Being a freelance engineer comes with numerous advantages, not least because engineers are in high demand nowadays. There are plenty of tools needed for this type of work (as well skills), depending on the type and scope of the job.
As a freelance engineer, you may well be more likely to focus on smaller jobs so you might want to base your general toolkit around this. No matter what the size of the jobs, though, there are some essentials. Here is some of the most crucial equipment for freelance engineers.
One of the most crucial pieces of kit a freelance engineer can own is decent bearing pullers and push pullers. These handy tools allow you to easily install or remove gears, bearings, pulleys and the majority of other press-fitted parts.
All pulling equipment can vary in both size and quality, so it is important to source it from reputable suppliers. You should also consider what types of jobs you might be performing on a daily basis (or specialising in) to help you choose the right bearing and push puller for your own individual requirements. You should, for instance, think about the reach and distance of spread required.
One of the most common jobs as a freelance engineer will be installing and removing screws. Whilst there are some truly great screwdrivers out there, you will want to invest in an excellent, industry standard drill to make this job far smoother and quicker.
If you have experience in the engineering industry, then you may already have a good knowledge of the different types of drills and high end models available, as well as whom the best suppliers might be. This should help to guide you when choosing the perfect drill for all your engineering needs.
Another incredibly important consideration is which personal protective equipment (PPE) you will need in order to undertake jobs safely (and legally). There are plenty of suppliers to choose from, but you should think about quality and durability when deciding which to go with.
You will almost certainly need steel toe capped boots, as well as a good facemask and potentially protective clothing if working with hazardous chemicals or in extreme heat/cold.
If you are looking for tools for Electronic Engineers then see some special equipment listed below:
Soldering Gun: A soldering gun is used to solder metals by using solder. It is usually used with a tin-based solder.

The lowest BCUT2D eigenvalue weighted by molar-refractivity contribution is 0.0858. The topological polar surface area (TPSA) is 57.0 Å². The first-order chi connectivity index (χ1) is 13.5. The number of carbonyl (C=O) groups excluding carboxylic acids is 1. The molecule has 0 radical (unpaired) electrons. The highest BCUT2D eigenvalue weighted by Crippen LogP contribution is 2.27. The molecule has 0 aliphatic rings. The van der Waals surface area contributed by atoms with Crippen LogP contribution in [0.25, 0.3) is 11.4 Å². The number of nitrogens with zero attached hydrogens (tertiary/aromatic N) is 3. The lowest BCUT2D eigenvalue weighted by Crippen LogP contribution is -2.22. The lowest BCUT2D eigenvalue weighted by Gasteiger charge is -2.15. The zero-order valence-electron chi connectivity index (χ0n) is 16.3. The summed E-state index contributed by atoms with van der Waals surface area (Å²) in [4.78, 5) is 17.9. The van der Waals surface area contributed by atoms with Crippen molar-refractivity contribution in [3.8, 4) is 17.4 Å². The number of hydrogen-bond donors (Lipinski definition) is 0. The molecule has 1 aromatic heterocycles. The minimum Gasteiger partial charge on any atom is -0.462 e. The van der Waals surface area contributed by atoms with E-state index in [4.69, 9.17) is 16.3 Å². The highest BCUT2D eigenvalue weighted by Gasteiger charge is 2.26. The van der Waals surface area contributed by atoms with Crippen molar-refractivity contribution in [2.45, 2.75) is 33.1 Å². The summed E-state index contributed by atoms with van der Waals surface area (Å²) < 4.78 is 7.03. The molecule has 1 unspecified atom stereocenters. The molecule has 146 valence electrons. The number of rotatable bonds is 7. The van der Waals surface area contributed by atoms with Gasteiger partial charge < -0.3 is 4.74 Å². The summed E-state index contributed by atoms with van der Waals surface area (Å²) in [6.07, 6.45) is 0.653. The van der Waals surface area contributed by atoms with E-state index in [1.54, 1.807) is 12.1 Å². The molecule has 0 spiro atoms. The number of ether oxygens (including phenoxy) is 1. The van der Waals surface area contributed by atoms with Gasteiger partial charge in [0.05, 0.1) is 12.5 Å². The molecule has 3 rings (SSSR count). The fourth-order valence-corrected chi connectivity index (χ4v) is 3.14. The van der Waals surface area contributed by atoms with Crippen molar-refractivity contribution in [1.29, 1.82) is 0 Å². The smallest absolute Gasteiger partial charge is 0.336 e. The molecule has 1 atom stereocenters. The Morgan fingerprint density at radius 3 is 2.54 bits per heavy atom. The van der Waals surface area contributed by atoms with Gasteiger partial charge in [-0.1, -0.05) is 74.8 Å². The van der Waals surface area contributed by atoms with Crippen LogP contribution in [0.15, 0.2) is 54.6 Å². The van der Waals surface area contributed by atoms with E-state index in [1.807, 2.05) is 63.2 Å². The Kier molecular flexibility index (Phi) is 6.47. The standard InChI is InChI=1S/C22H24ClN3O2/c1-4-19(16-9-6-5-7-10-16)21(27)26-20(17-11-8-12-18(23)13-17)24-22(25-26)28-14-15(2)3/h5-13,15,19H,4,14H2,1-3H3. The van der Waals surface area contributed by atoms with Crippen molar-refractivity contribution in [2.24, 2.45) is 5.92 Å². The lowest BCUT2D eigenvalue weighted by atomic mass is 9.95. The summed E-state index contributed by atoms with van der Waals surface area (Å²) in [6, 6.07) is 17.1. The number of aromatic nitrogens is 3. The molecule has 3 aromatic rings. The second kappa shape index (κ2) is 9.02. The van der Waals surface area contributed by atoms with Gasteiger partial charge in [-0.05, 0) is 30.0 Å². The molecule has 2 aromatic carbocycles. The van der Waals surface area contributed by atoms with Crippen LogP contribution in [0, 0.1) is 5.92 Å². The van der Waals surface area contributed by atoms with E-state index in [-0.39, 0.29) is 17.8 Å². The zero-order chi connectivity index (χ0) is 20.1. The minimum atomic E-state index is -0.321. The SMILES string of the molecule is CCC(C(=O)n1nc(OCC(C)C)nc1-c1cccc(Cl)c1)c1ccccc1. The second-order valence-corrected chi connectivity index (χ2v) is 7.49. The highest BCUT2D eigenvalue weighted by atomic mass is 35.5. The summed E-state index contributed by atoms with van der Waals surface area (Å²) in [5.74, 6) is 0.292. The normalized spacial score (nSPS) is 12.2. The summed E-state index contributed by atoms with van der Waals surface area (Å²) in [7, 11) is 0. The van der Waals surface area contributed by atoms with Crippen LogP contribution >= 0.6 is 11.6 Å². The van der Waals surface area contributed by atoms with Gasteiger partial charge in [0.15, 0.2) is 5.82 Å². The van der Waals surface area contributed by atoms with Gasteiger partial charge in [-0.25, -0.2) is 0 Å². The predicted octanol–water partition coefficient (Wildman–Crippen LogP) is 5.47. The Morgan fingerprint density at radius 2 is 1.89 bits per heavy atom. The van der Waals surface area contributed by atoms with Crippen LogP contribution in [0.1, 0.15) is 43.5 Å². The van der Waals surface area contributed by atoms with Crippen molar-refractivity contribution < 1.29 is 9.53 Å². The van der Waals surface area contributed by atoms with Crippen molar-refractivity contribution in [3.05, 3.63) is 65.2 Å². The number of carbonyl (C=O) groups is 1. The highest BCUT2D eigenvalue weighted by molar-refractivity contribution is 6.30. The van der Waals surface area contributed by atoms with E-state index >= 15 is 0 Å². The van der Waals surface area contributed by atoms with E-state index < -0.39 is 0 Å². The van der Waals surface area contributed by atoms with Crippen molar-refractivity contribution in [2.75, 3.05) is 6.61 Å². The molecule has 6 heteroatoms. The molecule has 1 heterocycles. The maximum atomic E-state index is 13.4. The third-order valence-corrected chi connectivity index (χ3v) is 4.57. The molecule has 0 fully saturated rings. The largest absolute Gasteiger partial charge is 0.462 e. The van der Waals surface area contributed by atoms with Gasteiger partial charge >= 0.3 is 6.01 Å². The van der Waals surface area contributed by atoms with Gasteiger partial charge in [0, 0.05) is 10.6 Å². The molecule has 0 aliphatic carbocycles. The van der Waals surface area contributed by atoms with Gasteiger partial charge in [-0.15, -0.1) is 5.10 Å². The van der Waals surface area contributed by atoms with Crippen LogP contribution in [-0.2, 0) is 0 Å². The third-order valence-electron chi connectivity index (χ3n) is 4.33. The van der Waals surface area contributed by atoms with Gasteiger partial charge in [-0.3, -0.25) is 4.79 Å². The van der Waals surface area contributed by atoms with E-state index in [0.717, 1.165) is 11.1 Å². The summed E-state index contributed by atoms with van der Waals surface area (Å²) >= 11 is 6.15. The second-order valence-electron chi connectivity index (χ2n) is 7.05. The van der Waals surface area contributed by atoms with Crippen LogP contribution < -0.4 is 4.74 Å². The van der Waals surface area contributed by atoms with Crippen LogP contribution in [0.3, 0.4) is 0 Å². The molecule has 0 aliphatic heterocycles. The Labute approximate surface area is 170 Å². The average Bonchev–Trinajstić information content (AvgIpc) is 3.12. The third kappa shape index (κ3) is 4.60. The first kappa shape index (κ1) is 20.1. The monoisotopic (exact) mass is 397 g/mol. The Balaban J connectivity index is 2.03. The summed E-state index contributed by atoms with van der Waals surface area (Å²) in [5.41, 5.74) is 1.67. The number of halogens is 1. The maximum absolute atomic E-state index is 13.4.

Pliers: The common plier produces a cut in the shape of “V” and is indicated for cutting cables or thick terminals. It has to be of isolated handle, but not necessarily big, since we will not use it in energized lines, but in connection wires without domiciliary energy.
Flush cutting pliers: This tool is of particular importance in the laboratory and is normally used to trim the remaining terminals on the printed circuit boards since its cutting blades have one side at an angle and one completely flat so that a cut flush with the card can be achieved. We should not use it for cables or thick terminals because they can damage the cutting blade, and it is preferable to keep it in conditions for its specific function.
Force clamp: It is a conventional clamp with insulated handle, used to hold nuts when mounting heat sinks and other elements.
Tip clamp: These clamps can be straight or oblique tip and are used to hold components or bend terminals, as necessary.
Brussels clamp: They are small pointed clamps that are used to manipulate tiny components; for example, to introduce the wires into a breadboard or experiment board.
Screwdrivers: Although it is obvious, in electronics the screwdrivers play a fundamental role to adjust electronic controls and adjust or remove screws. We recommend purchasing a kit of small screwdrivers, with flat and cross-tipped for electronics.
Once you have sourced all the necessary engineering equipment, you should be able to take on any job (within your skillset) with ease. Be sure to look at any warranties which may come with the equipment, as well as how to use it in a safe and appropriate manner.